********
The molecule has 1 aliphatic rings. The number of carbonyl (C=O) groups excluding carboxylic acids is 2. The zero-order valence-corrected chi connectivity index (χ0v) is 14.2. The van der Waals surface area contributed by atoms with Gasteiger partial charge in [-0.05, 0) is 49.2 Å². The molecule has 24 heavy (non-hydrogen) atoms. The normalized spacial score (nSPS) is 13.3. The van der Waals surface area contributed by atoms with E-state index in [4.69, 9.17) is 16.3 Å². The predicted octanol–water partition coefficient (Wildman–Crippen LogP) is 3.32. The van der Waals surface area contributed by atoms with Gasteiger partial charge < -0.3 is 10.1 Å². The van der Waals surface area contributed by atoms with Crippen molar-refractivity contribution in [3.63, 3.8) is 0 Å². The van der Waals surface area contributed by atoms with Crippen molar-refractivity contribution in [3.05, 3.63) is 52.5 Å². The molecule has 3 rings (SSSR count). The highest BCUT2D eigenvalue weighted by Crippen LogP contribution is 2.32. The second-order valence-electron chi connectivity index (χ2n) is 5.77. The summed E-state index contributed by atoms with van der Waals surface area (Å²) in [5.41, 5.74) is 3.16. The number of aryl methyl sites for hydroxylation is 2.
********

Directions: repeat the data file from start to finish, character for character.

The molecule has 1 aliphatic rings. The number of carbonyl (C=O) groups excluding carboxylic acids is 2. The zero-order valence-corrected chi connectivity index (χ0v) is 14.2. The van der Waals surface area contributed by atoms with Gasteiger partial charge in [-0.05, 0) is 49.2 Å². The molecule has 24 heavy (non-hydrogen) atoms. The normalized spacial score (nSPS) is 13.3. The van der Waals surface area contributed by atoms with E-state index in [4.69, 9.17) is 16.3 Å². The predicted octanol–water partition coefficient (Wildman–Crippen LogP) is 3.32. The van der Waals surface area contributed by atoms with Gasteiger partial charge < -0.3 is 10.1 Å². The van der Waals surface area contributed by atoms with Crippen molar-refractivity contribution in [3.63, 3.8) is 0 Å². The van der Waals surface area contributed by atoms with Crippen molar-refractivity contribution in [3.05, 3.63) is 52.5 Å². The molecule has 3 rings (SSSR count). The highest BCUT2D eigenvalue weighted by Crippen LogP contribution is 2.32. The second-order valence-electron chi connectivity index (χ2n) is 5.77. The summed E-state index contributed by atoms with van der Waals surface area (Å²) in [5.41, 5.74) is 3.16. The number of aryl methyl sites for hydroxylation is 2.